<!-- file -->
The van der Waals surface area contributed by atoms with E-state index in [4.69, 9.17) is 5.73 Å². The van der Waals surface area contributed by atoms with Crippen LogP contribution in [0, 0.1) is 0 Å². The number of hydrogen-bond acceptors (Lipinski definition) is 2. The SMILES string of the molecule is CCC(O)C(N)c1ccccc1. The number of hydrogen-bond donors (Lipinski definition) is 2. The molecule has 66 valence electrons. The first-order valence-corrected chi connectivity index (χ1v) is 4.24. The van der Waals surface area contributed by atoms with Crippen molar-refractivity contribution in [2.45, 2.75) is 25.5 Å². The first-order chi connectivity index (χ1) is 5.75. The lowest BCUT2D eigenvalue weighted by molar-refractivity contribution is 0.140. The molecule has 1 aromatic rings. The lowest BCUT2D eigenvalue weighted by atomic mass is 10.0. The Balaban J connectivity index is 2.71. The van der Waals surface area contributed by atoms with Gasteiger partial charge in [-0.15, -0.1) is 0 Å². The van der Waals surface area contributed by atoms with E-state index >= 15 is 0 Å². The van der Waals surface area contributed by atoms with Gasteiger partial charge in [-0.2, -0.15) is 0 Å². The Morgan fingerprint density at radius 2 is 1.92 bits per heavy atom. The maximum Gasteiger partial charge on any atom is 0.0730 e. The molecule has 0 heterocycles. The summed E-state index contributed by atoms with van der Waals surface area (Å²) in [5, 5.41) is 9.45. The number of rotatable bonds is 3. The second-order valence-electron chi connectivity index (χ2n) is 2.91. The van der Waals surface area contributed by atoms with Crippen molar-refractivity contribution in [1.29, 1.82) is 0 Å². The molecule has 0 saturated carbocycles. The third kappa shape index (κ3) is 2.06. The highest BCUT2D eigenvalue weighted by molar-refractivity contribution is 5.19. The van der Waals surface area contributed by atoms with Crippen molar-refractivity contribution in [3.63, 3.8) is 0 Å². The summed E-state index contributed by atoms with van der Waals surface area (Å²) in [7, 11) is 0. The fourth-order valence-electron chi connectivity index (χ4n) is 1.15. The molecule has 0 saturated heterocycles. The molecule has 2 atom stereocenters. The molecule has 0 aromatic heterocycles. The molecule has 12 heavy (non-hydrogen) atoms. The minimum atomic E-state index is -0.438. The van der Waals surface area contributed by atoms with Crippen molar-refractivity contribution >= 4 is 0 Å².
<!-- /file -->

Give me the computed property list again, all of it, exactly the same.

The van der Waals surface area contributed by atoms with E-state index in [4.69, 9.17) is 5.73 Å². The van der Waals surface area contributed by atoms with Crippen LogP contribution in [0, 0.1) is 0 Å². The number of hydrogen-bond acceptors (Lipinski definition) is 2. The SMILES string of the molecule is CCC(O)C(N)c1ccccc1. The number of hydrogen-bond donors (Lipinski definition) is 2. The molecule has 66 valence electrons. The first-order valence-corrected chi connectivity index (χ1v) is 4.24. The van der Waals surface area contributed by atoms with Crippen molar-refractivity contribution in [2.45, 2.75) is 25.5 Å². The first-order chi connectivity index (χ1) is 5.75. The lowest BCUT2D eigenvalue weighted by molar-refractivity contribution is 0.140. The molecule has 1 aromatic rings. The lowest BCUT2D eigenvalue weighted by atomic mass is 10.0. The Balaban J connectivity index is 2.71. The van der Waals surface area contributed by atoms with Gasteiger partial charge in [-0.15, -0.1) is 0 Å². The van der Waals surface area contributed by atoms with E-state index >= 15 is 0 Å². The van der Waals surface area contributed by atoms with Gasteiger partial charge in [-0.2, -0.15) is 0 Å². The Morgan fingerprint density at radius 2 is 1.92 bits per heavy atom. The maximum Gasteiger partial charge on any atom is 0.0730 e. The molecule has 0 heterocycles. The summed E-state index contributed by atoms with van der Waals surface area (Å²) in [5, 5.41) is 9.45. The number of rotatable bonds is 3. The second-order valence-electron chi connectivity index (χ2n) is 2.91. The van der Waals surface area contributed by atoms with Crippen molar-refractivity contribution in [1.29, 1.82) is 0 Å². The molecule has 0 saturated carbocycles. The third kappa shape index (κ3) is 2.06. The highest BCUT2D eigenvalue weighted by molar-refractivity contribution is 5.19. The van der Waals surface area contributed by atoms with Crippen molar-refractivity contribution in [3.63, 3.8) is 0 Å². The summed E-state index contributed by atoms with van der Waals surface area (Å²) in [7, 11) is 0. The fourth-order valence-electron chi connectivity index (χ4n) is 1.15. The molecule has 0 saturated heterocycles. The molecule has 2 atom stereocenters. The molecule has 0 aromatic heterocycles. The molecule has 12 heavy (non-hydrogen) atoms. The minimum atomic E-state index is -0.438. The van der Waals surface area contributed by atoms with Crippen molar-refractivity contribution >= 4 is 0 Å².